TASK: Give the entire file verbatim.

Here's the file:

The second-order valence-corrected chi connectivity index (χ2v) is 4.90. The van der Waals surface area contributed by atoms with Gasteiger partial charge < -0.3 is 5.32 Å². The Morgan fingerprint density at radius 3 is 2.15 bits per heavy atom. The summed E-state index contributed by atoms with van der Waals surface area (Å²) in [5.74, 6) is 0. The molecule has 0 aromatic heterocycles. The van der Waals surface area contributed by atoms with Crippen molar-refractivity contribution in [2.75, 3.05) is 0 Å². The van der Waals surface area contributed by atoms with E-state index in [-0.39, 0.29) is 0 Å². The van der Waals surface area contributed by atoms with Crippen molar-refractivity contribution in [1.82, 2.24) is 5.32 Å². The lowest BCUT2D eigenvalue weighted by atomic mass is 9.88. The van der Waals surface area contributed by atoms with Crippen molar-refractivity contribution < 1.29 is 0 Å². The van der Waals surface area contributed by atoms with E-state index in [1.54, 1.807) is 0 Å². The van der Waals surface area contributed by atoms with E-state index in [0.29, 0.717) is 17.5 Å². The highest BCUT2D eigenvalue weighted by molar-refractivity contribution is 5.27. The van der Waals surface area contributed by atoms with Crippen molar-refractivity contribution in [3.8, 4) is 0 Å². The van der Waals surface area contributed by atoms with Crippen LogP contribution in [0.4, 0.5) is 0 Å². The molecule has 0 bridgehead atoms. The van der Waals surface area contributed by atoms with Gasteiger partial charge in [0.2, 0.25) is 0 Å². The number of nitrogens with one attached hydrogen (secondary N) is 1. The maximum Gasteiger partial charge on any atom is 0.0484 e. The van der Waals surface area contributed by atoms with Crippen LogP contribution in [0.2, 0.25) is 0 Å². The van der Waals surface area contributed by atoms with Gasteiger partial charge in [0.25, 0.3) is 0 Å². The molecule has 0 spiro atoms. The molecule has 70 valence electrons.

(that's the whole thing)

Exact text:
The second-order valence-corrected chi connectivity index (χ2v) is 4.90. The van der Waals surface area contributed by atoms with Gasteiger partial charge < -0.3 is 5.32 Å². The Morgan fingerprint density at radius 3 is 2.15 bits per heavy atom. The summed E-state index contributed by atoms with van der Waals surface area (Å²) in [5.74, 6) is 0. The molecule has 0 aromatic heterocycles. The van der Waals surface area contributed by atoms with Crippen molar-refractivity contribution in [2.75, 3.05) is 0 Å². The van der Waals surface area contributed by atoms with E-state index in [-0.39, 0.29) is 0 Å². The van der Waals surface area contributed by atoms with Crippen molar-refractivity contribution in [1.82, 2.24) is 5.32 Å². The lowest BCUT2D eigenvalue weighted by atomic mass is 9.88. The van der Waals surface area contributed by atoms with Crippen molar-refractivity contribution < 1.29 is 0 Å². The van der Waals surface area contributed by atoms with E-state index in [1.54, 1.807) is 0 Å². The van der Waals surface area contributed by atoms with E-state index in [0.29, 0.717) is 17.5 Å². The highest BCUT2D eigenvalue weighted by molar-refractivity contribution is 5.27. The van der Waals surface area contributed by atoms with Crippen molar-refractivity contribution in [3.8, 4) is 0 Å². The van der Waals surface area contributed by atoms with Crippen LogP contribution in [0.4, 0.5) is 0 Å². The molecule has 0 bridgehead atoms. The van der Waals surface area contributed by atoms with Gasteiger partial charge in [0.2, 0.25) is 0 Å². The number of nitrogens with one attached hydrogen (secondary N) is 1. The maximum Gasteiger partial charge on any atom is 0.0484 e. The van der Waals surface area contributed by atoms with Crippen LogP contribution in [0.2, 0.25) is 0 Å². The van der Waals surface area contributed by atoms with Gasteiger partial charge in [0.25, 0.3) is 0 Å². The molecule has 0 spiro atoms. The molecule has 70 valence electrons.